Hormone-responsive Urinary Incontinence (Urethral Sphincter Mechanism Incompetence)
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Hormone-responsive Urinary Incontinence (urethral Sphincter
Other information that may be useful: How-To Client Education Sheet: How to Collect a Urine Sample
About the Diagnosis
In dogs and cats, as in humans, the flow of urine from the bladder through the urethra is controlled by a complex arrangement of
nerves and muscles. Some of these muscles and nerves form the urethral sphincter, a valve that holds back the urine.
Coordination must exist between the nervous system, bladder, and sphincter to allow a dog or cat to urinate at an appropriate time
and in an appropriate location. Urinary incontinence occurs when an animal is not able to control the flow of urine properly.
There are many causes of urinary incontinence. Among them are neurogenic problems (such as spinal cord trauma) and birth
defects/congenital abnormalities such as ectopic ureters (misplacement of the tubes that leave the kidneys, such that they bypass
the bladder) or other defects of the urinary system or spinal cord. If an animal has a urinary tract infection or urinary stones (calculi),
irritation of the urinary tract will cause a frequent urge to urinate, often in unsuitable places. This gives the appearance of
One of the most common causes of incontinence arises from a problem with the urinary sphincter. It is called urethral sphincter
mechanism incompetence or hormone-responsive incontinence. With this disorder, a weakness of the muscles that control urine
outflow from the bladder allows urine to pass inappropriately. Middle-aged or older, female, spayed dogs are most often affected.
The condition is commonly hormone responsive, meaning that treatment with reproductive hormones is effective in solving the
problem. Young females and older neutered males can also be affected. Medium and large-sized dogs are affected more often than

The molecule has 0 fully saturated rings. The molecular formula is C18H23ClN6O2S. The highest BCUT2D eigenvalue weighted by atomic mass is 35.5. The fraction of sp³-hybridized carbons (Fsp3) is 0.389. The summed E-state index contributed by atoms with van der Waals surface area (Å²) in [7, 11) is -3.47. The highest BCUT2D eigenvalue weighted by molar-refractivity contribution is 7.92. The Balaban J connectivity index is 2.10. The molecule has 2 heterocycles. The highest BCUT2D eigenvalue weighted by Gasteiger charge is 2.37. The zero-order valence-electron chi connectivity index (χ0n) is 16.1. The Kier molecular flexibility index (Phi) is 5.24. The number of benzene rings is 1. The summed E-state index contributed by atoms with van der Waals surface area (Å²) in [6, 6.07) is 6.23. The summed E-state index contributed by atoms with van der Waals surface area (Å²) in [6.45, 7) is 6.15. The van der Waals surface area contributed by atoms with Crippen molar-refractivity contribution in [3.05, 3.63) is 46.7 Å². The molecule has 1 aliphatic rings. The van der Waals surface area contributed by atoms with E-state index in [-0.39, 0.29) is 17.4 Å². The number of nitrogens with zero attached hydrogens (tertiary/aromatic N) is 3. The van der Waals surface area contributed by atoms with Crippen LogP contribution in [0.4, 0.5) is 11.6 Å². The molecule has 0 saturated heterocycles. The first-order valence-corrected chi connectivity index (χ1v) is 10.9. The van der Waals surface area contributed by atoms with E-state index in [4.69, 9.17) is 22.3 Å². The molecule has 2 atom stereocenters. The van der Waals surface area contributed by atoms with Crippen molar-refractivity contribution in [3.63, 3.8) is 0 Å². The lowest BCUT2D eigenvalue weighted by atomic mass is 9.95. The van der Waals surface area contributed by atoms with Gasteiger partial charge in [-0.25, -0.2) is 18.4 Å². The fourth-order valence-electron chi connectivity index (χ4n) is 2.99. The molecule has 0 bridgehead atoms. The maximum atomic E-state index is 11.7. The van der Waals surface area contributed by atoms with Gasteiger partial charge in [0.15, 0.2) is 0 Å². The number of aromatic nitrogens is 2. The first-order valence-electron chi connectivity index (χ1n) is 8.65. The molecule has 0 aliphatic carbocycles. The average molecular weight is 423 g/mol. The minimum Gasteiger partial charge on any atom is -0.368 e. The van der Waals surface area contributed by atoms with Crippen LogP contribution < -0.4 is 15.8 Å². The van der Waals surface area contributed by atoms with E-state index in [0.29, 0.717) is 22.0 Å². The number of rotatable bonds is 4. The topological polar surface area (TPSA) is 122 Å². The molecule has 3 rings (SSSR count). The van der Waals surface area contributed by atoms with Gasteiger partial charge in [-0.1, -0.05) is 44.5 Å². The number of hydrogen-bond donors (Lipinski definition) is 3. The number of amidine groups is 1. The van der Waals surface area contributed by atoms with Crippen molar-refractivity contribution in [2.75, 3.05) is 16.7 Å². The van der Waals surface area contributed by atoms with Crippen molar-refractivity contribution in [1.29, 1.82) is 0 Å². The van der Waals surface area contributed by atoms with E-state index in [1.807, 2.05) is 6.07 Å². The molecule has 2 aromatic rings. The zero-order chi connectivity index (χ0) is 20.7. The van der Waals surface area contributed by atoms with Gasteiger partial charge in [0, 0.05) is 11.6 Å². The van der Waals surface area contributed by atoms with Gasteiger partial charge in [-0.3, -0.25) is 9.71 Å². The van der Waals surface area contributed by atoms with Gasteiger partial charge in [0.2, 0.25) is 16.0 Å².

In this type of incontinence, urine will dribble freely, whenever the bladder is partially full. This happens most often when the dog is
relaxed and when pressure is placed on the bladder (e.g., lying down or sleeping). Often, the most obvious first symptom is a wet
spot on the dogs bed or floor after the dog has rested there. Urine may be observed dribbling from the back end. Sometimes,
prolonged contact with the urine irritates the skin around the vulva, causing redness and a rash (urine scald). Many dogs will lick at
the area, which can make the rash even worse.
Confirming the nature, cause, and best treatment for an animals urinary incontinence is based on a number of factors. These
include the history (features of the problem that you have observed), the veterinarians physical exam findings, and sometimes
simply the response to treatment. It is important to consider other causes of incontinence that could produce indentical symptoms
but require completely different medications or treatments. To determine whether urethral sphincter mechanism incompetence is the
reason for incontinence, your veterinarian may begin by asking you questions that help to better understand key features of your
dogs symptoms, such as:
Is she urinating more frequently than normal, and does it seem uncomfortable?
Is there a recent onset of blood or a foul odor present in the urine?
Does she urinate greater volumes than normal or strain to produce only a few drops?
Is she drinking more or less water than normal?
When does the incontinence occur (i.e., when sleeping versus when awake)?
These questions are important in order to evaluate the likelihood of other causes of inappropriate elimination, such as some of
those mentioned in the second paragraph above. For example, urinary tract infections and bladder stones can result in frequent,
painful urination with or without straining. Kidney disease and diabetes mellitus produce greater volumes of less concentrated urine.
These impostors for urethral sphincter mechanism incompetence must be identified if present, to avoid incorrect or detrimental
Blood tests, a urinalysis (analysis of a urine sample), bacterial culture and sensitivity of the urine (to pinpoint urinary tract
infections), and radiographs (x-rays) or abdominal ultrasound are usually recommended to evaluate whether these other diseases
are present. It is especially wise to have these tests performed on senior animals, since they may have preexisting, age-related
disorders as well.
Living with the Diagnosis
If no other causes of incontinence are found, your veterinarian may arrive at a presumptive diagnosis of urethral sphincter